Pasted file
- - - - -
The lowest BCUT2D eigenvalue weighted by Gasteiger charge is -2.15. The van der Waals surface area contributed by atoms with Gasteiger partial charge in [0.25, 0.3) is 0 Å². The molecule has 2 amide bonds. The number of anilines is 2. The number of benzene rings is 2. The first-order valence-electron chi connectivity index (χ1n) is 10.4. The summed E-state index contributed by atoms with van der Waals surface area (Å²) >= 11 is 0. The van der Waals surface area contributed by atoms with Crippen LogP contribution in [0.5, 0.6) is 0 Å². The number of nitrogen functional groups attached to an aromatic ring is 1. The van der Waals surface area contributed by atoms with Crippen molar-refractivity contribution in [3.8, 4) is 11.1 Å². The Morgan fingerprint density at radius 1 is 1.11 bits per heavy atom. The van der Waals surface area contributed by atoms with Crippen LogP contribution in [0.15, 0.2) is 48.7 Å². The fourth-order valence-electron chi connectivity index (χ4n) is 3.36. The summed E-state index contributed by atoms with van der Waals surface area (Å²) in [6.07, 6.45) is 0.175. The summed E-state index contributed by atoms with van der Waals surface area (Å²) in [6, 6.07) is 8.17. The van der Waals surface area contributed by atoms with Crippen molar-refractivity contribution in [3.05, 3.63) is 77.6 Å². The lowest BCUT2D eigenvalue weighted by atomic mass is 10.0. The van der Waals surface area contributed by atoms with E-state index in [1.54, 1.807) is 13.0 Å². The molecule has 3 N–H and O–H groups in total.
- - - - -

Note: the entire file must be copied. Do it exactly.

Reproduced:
The lowest BCUT2D eigenvalue weighted by Gasteiger charge is -2.15. The van der Waals surface area contributed by atoms with Gasteiger partial charge in [0.25, 0.3) is 0 Å². The molecule has 2 amide bonds. The number of anilines is 2. The number of benzene rings is 2. The first-order valence-electron chi connectivity index (χ1n) is 10.4. The summed E-state index contributed by atoms with van der Waals surface area (Å²) >= 11 is 0. The van der Waals surface area contributed by atoms with Crippen LogP contribution in [0.5, 0.6) is 0 Å². The number of nitrogen functional groups attached to an aromatic ring is 1. The van der Waals surface area contributed by atoms with Crippen molar-refractivity contribution in [3.8, 4) is 11.1 Å². The Morgan fingerprint density at radius 1 is 1.11 bits per heavy atom. The van der Waals surface area contributed by atoms with Crippen LogP contribution in [0.15, 0.2) is 48.7 Å². The fourth-order valence-electron chi connectivity index (χ4n) is 3.36. The summed E-state index contributed by atoms with van der Waals surface area (Å²) in [6.07, 6.45) is 0.175. The summed E-state index contributed by atoms with van der Waals surface area (Å²) in [6, 6.07) is 8.17. The van der Waals surface area contributed by atoms with Crippen molar-refractivity contribution in [3.05, 3.63) is 77.6 Å². The lowest BCUT2D eigenvalue weighted by atomic mass is 10.0. The van der Waals surface area contributed by atoms with E-state index in [1.54, 1.807) is 13.0 Å². The molecule has 3 N–H and O–H groups in total.